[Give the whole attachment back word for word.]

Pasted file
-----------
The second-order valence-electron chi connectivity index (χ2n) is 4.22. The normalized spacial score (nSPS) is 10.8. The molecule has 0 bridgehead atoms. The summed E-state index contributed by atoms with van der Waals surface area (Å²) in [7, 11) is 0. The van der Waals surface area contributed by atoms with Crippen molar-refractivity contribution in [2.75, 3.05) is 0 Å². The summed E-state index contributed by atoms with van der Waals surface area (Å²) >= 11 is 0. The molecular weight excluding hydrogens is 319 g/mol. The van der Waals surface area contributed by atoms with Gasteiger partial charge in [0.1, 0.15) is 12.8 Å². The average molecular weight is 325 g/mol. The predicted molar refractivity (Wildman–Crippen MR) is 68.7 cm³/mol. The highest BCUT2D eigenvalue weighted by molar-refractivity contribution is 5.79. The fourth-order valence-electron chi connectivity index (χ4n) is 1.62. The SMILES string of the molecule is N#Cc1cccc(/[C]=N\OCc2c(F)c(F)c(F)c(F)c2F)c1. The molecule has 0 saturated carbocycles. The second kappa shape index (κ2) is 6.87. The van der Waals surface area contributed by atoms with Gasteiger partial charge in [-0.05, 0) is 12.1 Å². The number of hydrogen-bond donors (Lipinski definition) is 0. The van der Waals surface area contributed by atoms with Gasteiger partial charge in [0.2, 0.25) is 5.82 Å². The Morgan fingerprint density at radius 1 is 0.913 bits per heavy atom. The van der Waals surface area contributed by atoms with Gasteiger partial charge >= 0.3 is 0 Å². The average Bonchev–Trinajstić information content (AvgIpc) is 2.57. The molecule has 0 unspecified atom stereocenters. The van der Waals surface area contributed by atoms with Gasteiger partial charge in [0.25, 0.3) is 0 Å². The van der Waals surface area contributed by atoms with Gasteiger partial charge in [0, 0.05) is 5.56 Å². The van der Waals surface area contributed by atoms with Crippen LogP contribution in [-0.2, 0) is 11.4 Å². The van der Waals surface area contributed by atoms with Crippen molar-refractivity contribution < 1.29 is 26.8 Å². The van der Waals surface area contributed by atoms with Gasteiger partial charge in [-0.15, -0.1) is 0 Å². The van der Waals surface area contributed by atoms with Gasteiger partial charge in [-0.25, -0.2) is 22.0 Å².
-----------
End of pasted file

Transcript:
The second-order valence-electron chi connectivity index (χ2n) is 4.22. The normalized spacial score (nSPS) is 10.8. The molecule has 0 bridgehead atoms. The summed E-state index contributed by atoms with van der Waals surface area (Å²) in [7, 11) is 0. The van der Waals surface area contributed by atoms with Crippen molar-refractivity contribution in [2.75, 3.05) is 0 Å². The summed E-state index contributed by atoms with van der Waals surface area (Å²) >= 11 is 0. The molecular weight excluding hydrogens is 319 g/mol. The van der Waals surface area contributed by atoms with Gasteiger partial charge in [0.1, 0.15) is 12.8 Å². The average molecular weight is 325 g/mol. The predicted molar refractivity (Wildman–Crippen MR) is 68.7 cm³/mol. The highest BCUT2D eigenvalue weighted by molar-refractivity contribution is 5.79. The fourth-order valence-electron chi connectivity index (χ4n) is 1.62. The SMILES string of the molecule is N#Cc1cccc(/[C]=N\OCc2c(F)c(F)c(F)c(F)c2F)c1. The molecule has 0 saturated carbocycles. The second kappa shape index (κ2) is 6.87. The van der Waals surface area contributed by atoms with Gasteiger partial charge in [-0.05, 0) is 12.1 Å². The number of hydrogen-bond donors (Lipinski definition) is 0. The van der Waals surface area contributed by atoms with Gasteiger partial charge in [0.2, 0.25) is 5.82 Å². The Morgan fingerprint density at radius 1 is 0.913 bits per heavy atom. The van der Waals surface area contributed by atoms with Gasteiger partial charge >= 0.3 is 0 Å². The average Bonchev–Trinajstić information content (AvgIpc) is 2.57. The molecule has 0 unspecified atom stereocenters. The van der Waals surface area contributed by atoms with Gasteiger partial charge in [0.25, 0.3) is 0 Å². The van der Waals surface area contributed by atoms with Gasteiger partial charge in [0, 0.05) is 5.56 Å². The van der Waals surface area contributed by atoms with Crippen LogP contribution in [-0.2, 0) is 11.4 Å². The van der Waals surface area contributed by atoms with Crippen molar-refractivity contribution < 1.29 is 26.8 Å². The van der Waals surface area contributed by atoms with Gasteiger partial charge in [-0.15, -0.1) is 0 Å². The van der Waals surface area contributed by atoms with Gasteiger partial charge in [-0.25, -0.2) is 22.0 Å².